The distinct parsers are utility parsers which ensure that matched input is not immediately followed by a forbidden pattern. Their typical usage is to distinguish keywords from identifiers.
The basic usage of the distinct_parser is to replace the str_p parser. For example the declaration_rule in the following example:
rule<ScannerT> declaration_rule = str_p("declare") >> lexeme_d[+alpha_p];
would correctly match an input "declare abc", but as well an input"declareabc" what is usually not intended. In order to avoid this, we can use distinct_parser:
// keyword_p may be defined in the global scope distinct_parser<> keyword_p("a-zA-Z0-9_"); rule<ScannerT> declaration_rule = keyword_p("declare") >> lexeme_d[+alpha_p];
The keyword_p works in the same way as the str_p parser but matches only when the matched input is not immediately followed by one of the characters from the set passed to the constructor of keyword_p. In the example the "declare" can't be immediately followed by any alphabetic character, any number or an underscore.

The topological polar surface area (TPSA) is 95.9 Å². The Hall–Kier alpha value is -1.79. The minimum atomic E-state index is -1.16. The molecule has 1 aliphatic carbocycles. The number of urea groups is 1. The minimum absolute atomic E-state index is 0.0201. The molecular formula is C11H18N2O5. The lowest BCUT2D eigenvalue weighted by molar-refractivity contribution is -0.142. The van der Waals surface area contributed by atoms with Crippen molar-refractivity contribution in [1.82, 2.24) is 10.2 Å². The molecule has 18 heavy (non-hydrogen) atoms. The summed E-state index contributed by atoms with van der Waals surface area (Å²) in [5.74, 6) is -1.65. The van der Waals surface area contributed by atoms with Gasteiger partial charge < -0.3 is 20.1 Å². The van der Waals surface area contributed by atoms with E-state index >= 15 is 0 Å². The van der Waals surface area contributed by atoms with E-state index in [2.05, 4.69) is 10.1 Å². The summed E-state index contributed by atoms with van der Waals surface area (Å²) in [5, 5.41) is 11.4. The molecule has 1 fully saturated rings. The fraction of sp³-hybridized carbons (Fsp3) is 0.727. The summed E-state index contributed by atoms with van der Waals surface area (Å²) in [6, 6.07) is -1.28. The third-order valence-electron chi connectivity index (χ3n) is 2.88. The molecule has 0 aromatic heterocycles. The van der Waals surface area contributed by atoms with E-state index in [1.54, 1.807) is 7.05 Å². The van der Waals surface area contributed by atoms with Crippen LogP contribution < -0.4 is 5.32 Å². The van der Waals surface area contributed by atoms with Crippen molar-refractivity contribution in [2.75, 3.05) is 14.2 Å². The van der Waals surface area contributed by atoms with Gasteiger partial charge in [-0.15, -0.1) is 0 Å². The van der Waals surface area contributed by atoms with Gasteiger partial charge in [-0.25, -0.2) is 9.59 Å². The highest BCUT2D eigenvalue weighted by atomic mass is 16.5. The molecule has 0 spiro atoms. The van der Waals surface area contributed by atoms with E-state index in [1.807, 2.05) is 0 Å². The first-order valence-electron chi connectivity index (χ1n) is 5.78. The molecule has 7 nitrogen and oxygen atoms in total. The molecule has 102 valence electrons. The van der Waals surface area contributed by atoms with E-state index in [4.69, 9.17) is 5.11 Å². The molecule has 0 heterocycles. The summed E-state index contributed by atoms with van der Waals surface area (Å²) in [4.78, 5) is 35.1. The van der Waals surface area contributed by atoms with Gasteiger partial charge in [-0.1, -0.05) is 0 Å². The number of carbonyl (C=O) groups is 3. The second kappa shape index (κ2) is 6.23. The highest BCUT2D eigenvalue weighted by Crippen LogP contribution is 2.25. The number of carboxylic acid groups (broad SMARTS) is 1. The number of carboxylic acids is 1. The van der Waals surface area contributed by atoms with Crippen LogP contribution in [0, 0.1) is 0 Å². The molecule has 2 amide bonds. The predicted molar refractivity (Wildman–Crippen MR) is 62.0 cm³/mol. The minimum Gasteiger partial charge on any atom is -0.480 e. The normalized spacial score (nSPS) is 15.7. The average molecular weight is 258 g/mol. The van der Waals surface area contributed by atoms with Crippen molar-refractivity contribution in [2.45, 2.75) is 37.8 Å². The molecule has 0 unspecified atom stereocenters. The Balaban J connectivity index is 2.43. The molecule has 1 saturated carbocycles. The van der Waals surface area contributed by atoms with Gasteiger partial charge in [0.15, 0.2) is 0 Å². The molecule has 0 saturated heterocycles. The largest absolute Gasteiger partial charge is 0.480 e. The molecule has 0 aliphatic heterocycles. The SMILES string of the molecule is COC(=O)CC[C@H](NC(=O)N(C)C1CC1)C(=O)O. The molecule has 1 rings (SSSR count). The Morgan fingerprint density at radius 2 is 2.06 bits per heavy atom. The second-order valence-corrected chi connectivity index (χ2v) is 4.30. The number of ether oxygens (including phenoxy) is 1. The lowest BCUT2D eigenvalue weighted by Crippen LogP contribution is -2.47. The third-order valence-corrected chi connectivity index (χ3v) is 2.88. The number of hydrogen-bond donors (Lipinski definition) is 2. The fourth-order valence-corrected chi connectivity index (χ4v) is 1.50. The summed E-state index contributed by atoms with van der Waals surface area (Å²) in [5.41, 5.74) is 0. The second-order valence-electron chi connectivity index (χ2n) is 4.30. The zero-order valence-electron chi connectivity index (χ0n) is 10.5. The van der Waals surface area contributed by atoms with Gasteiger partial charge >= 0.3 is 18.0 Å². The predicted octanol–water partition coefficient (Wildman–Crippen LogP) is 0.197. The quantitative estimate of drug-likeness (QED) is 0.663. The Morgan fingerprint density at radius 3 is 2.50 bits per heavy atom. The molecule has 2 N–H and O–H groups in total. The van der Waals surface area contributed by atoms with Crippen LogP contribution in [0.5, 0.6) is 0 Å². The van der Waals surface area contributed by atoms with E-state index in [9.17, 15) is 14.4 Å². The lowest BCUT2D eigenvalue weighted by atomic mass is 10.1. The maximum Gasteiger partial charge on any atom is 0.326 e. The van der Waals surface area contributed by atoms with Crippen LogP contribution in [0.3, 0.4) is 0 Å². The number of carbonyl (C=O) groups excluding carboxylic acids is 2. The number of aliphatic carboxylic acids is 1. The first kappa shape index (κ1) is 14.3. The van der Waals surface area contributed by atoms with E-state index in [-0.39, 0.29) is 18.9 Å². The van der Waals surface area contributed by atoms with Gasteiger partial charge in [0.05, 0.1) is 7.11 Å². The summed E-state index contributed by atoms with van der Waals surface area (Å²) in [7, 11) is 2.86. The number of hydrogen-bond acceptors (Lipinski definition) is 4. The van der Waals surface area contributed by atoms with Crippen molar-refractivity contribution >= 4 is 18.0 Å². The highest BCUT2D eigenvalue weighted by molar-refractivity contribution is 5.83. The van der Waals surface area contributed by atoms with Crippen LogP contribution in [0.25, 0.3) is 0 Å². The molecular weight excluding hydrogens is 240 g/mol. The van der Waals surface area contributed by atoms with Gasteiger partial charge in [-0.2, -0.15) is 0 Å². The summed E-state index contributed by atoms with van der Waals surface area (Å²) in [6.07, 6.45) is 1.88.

See the full example here .
For more sophisticated cases, for example when keywords are stored in a symbol table, we can use distinct_directive.
distinct_directive<> keyword_d("a-zA-Z0-9_"); symbol<> keywords = "declare", "begin", "end"; rule<ScannerT> keyword = keyword_d[keywords];
In some cases a set of forbidden follow-up characters is not sufficient. For example ASN.1 naming conventions allows identifiers to contain dashes, but not double dashes (which marks the beginning of a comment). Furthermore, identifiers can't end with a dash. So, a matched keyword can't be followed by any alphanumeric character or exactly one dash, but can be followed by two dashes.
This is when dynamic_distinct_parser and the dynamic_distinct_directive come into play. The constructor of the dynamic_distinct_parser accepts a parser which matches any input that must NOT follow the keyword.
// Alphanumeric characters and a dash followed by a non-dash // may not follow an ASN.1 identifier. dynamic_distinct_parser<> keyword_p(alnum_p | ('-' >> ~ch_p('-'))); rule<ScannerT> declaration_rule = keyword_p("declare") >> lexeme_d[+alpha_p];
Since the dynamic_distinct_parser internally uses a rule, its type is dependent on the scanner type. So, the keyword_p shouldn't be defined globally, but rather within the grammar.
See the full example here.
When the keyword_p_1 and the keyword_p_2 are defined as
distinct_parser<> keyword_p(forbidden_chars); distinct_parser_dynamic<> keyword_p(forbidden_tail_parser);
are equivalent to the rules
lexeme_d[chseq_p(str) >> ~epsilon_p(chset_p(forbidden_chars))] lexeme_d[chseq_p(str) >> ~epsilon_p(forbidden_tail_parser)]
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